We awoke today to freshly squeezed orange juice, and decided to take a girl power day trip to Teotihuacan, a pre-Columbian Mesoamerican city, with our flat-mates Adriana and Erika.
We've come home absolutely wiped out by the awesome activities of our day, and are planning to call it a night soon...perhaps after a brief Panda Express run.
¡Viva la Mexico!
Laura and I sit listening to the sounds of the street at a Starbucks in “Polancito,” the posh office district near our apartment in Polanco. We’re waiting for our lovely colleague Isabel to join us before we all take a cab to work. My luggage finally came in last night, so I’m a happy camper in my favorite white lace shirt and turquoise Toms, and excited for my half day at the office today.
What followed was a conversation with several members of the table about loving one's work and figuring out ways to do what one wants in life, without fear of anything. If this is truly the philosophy of our colleagues at CMM, as it seems to be, then I can't think of a better group of people by whom to be surrounded.
Today could not have been a more tiring or beautiful gym-tan-laundry day.
Laura and I rolled out of bed late after a night of birthday festivities and got to work on some matters of housekeeping: laundry, groceries, and fruit-iodizing (produce has to be soaked in water with iodine here in Mexico to compensate for the less-than-ideal water quality). With our things in the dryer, Laura and I headed down to the gym, where we inched our way through the most tiring workout we've done since being here (the effects of last night were clearly tangible).
We met at around 3pm with Louise; our amazingly kind, accomplished, and well-traveled French colleague; at Balderas Metro Station, having kept her waiting for over half an hour. Her patience was not in vain though, as while awaiting for us she found the grand open air library Biblioteca de México where we wandered on the way to Mercado Artesenal de la Ciudadela, a large market where Mexican handicrafts are sold.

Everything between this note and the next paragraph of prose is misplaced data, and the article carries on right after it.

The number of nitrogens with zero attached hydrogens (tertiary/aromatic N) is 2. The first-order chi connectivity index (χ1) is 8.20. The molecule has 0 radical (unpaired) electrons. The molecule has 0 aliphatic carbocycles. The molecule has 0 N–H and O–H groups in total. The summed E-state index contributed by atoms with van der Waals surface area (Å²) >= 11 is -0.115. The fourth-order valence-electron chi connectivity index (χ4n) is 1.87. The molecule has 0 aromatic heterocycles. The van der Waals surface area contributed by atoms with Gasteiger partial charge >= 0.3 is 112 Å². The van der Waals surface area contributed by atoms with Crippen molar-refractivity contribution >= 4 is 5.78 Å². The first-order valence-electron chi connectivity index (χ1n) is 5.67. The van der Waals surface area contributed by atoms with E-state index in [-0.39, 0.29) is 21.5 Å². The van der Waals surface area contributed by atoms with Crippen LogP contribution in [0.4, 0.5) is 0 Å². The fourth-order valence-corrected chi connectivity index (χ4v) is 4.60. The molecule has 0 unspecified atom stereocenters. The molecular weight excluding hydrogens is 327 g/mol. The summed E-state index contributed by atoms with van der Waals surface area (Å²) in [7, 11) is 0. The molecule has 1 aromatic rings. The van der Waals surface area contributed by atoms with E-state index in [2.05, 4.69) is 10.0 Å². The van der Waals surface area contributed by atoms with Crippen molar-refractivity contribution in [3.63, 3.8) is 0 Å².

We all searched for gifts for our families as rain started to pour, soaking the outfits Laura and I had chosen for today in optimistic anticipation of sunshine, and leaving my summer sandals slimy and slippery for the rest of the day.
All I ended up buying from the display of curios was a fresh bag of scrumptious sunflower seeds covered in a mystery confection that I could smell from feet away and could not resist.
Adequately drenched, we trudged our way through the street (which was basically one big puddle) toward Zócalo, the city center which we explored with Adriana last Saturday, stopping en route to dry off and enjoy some flavorful tacos at a nearby mall and refreshing coffee at Cielito Querido.
We basically ambled around for the duration of the afternoon, talking about work and education and travel and love, and before we knew it, it was 8pm and our stomachs were grumpy! Laura and I elected to hail a cab rather than attempting to walk home, but not before Louise showed us one more special spot -- the Museo Franz Mayer, a museum displaying mainly "boring" furniture, but with a stunning and romantic exterior courtyard. We walked there a few minutes enjoying the onset of nighttime before flagging down a taxi.